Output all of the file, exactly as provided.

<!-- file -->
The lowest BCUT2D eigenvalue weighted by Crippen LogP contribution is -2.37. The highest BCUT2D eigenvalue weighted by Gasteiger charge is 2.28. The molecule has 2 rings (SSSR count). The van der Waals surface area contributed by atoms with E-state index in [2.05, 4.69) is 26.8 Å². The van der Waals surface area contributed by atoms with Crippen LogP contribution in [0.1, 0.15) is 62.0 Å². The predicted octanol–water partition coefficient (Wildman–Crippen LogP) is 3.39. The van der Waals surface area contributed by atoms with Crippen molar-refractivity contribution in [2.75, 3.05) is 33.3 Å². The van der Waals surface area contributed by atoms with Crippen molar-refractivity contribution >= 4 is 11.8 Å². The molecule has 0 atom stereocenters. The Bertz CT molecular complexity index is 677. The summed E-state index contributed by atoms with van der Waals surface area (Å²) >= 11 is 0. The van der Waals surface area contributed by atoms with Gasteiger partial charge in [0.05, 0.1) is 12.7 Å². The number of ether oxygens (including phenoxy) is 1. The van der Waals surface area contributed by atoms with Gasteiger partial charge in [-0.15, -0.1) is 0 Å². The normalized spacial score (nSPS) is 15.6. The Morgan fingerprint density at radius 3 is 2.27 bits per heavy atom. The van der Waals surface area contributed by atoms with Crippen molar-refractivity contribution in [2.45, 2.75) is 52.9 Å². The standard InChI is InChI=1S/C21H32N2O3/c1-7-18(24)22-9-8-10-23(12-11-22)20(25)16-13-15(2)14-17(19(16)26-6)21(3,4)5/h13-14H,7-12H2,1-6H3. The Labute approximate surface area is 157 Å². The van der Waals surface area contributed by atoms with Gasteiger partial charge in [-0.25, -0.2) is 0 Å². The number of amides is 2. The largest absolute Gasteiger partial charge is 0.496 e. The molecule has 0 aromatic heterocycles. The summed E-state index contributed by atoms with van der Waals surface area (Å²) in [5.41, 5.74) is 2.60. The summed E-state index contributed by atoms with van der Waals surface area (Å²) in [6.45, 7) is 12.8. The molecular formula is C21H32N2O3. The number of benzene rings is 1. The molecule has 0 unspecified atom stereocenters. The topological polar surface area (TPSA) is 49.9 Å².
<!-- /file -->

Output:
The lowest BCUT2D eigenvalue weighted by Crippen LogP contribution is -2.37. The highest BCUT2D eigenvalue weighted by Gasteiger charge is 2.28. The molecule has 2 rings (SSSR count). The van der Waals surface area contributed by atoms with E-state index in [2.05, 4.69) is 26.8 Å². The van der Waals surface area contributed by atoms with Crippen LogP contribution in [0.1, 0.15) is 62.0 Å². The predicted octanol–water partition coefficient (Wildman–Crippen LogP) is 3.39. The van der Waals surface area contributed by atoms with Crippen molar-refractivity contribution in [2.75, 3.05) is 33.3 Å². The van der Waals surface area contributed by atoms with Crippen molar-refractivity contribution >= 4 is 11.8 Å². The molecule has 0 atom stereocenters. The Bertz CT molecular complexity index is 677. The summed E-state index contributed by atoms with van der Waals surface area (Å²) >= 11 is 0. The van der Waals surface area contributed by atoms with Gasteiger partial charge in [0.05, 0.1) is 12.7 Å². The number of ether oxygens (including phenoxy) is 1. The van der Waals surface area contributed by atoms with Gasteiger partial charge in [-0.15, -0.1) is 0 Å². The normalized spacial score (nSPS) is 15.6. The Morgan fingerprint density at radius 3 is 2.27 bits per heavy atom. The van der Waals surface area contributed by atoms with Crippen molar-refractivity contribution in [2.45, 2.75) is 52.9 Å². The standard InChI is InChI=1S/C21H32N2O3/c1-7-18(24)22-9-8-10-23(12-11-22)20(25)16-13-15(2)14-17(19(16)26-6)21(3,4)5/h13-14H,7-12H2,1-6H3. The Labute approximate surface area is 157 Å². The van der Waals surface area contributed by atoms with Gasteiger partial charge in [-0.25, -0.2) is 0 Å². The number of amides is 2. The largest absolute Gasteiger partial charge is 0.496 e. The molecule has 0 aromatic heterocycles. The summed E-state index contributed by atoms with van der Waals surface area (Å²) in [5.41, 5.74) is 2.60. The summed E-state index contributed by atoms with van der Waals surface area (Å²) in [6.45, 7) is 12.8. The molecular formula is C21H32N2O3. The number of benzene rings is 1. The molecule has 0 unspecified atom stereocenters. The topological polar surface area (TPSA) is 49.9 Å².